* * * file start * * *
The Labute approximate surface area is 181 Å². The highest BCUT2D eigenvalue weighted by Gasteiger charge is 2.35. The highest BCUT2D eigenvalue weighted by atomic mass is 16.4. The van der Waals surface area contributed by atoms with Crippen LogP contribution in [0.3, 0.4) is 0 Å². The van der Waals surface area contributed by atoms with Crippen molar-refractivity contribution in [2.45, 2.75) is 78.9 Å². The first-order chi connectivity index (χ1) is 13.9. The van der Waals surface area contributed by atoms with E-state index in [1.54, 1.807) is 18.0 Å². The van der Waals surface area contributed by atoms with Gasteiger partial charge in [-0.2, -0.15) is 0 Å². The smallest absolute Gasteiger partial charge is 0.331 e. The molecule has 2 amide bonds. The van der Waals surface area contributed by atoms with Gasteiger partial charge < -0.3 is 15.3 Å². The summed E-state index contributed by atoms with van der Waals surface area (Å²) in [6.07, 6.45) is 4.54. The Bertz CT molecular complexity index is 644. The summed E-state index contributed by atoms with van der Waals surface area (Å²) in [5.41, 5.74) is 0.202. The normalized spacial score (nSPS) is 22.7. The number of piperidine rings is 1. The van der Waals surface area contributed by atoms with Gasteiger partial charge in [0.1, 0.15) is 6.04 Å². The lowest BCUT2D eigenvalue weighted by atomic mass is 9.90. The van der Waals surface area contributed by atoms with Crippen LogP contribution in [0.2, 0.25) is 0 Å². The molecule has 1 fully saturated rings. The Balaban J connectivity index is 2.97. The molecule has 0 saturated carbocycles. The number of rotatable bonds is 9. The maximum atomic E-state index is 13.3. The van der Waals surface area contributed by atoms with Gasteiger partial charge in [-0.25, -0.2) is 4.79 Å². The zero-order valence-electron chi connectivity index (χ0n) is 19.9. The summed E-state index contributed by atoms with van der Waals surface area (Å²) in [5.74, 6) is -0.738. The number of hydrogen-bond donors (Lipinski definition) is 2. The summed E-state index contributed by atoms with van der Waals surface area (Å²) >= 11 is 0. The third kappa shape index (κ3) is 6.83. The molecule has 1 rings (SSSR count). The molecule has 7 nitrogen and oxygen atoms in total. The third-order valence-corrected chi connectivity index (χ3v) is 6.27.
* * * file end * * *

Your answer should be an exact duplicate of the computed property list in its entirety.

The Labute approximate surface area is 181 Å². The highest BCUT2D eigenvalue weighted by Gasteiger charge is 2.35. The highest BCUT2D eigenvalue weighted by atomic mass is 16.4. The van der Waals surface area contributed by atoms with Crippen LogP contribution in [0.3, 0.4) is 0 Å². The van der Waals surface area contributed by atoms with Crippen molar-refractivity contribution in [2.45, 2.75) is 78.9 Å². The first-order chi connectivity index (χ1) is 13.9. The van der Waals surface area contributed by atoms with E-state index in [1.54, 1.807) is 18.0 Å². The van der Waals surface area contributed by atoms with Gasteiger partial charge in [-0.2, -0.15) is 0 Å². The smallest absolute Gasteiger partial charge is 0.331 e. The molecule has 2 amide bonds. The van der Waals surface area contributed by atoms with Gasteiger partial charge < -0.3 is 15.3 Å². The summed E-state index contributed by atoms with van der Waals surface area (Å²) in [6.07, 6.45) is 4.54. The Bertz CT molecular complexity index is 644. The summed E-state index contributed by atoms with van der Waals surface area (Å²) in [5.41, 5.74) is 0.202. The normalized spacial score (nSPS) is 22.7. The number of piperidine rings is 1. The van der Waals surface area contributed by atoms with Gasteiger partial charge in [0.1, 0.15) is 6.04 Å². The lowest BCUT2D eigenvalue weighted by atomic mass is 9.90. The van der Waals surface area contributed by atoms with Crippen LogP contribution in [0.2, 0.25) is 0 Å². The molecule has 1 fully saturated rings. The Balaban J connectivity index is 2.97. The molecule has 0 saturated carbocycles. The number of rotatable bonds is 9. The maximum atomic E-state index is 13.3. The van der Waals surface area contributed by atoms with Gasteiger partial charge in [-0.25, -0.2) is 4.79 Å². The zero-order valence-electron chi connectivity index (χ0n) is 19.9. The summed E-state index contributed by atoms with van der Waals surface area (Å²) in [5.74, 6) is -0.738. The number of hydrogen-bond donors (Lipinski definition) is 2. The summed E-state index contributed by atoms with van der Waals surface area (Å²) >= 11 is 0. The third kappa shape index (κ3) is 6.83. The molecule has 1 rings (SSSR count). The molecule has 7 nitrogen and oxygen atoms in total. The third-order valence-corrected chi connectivity index (χ3v) is 6.27.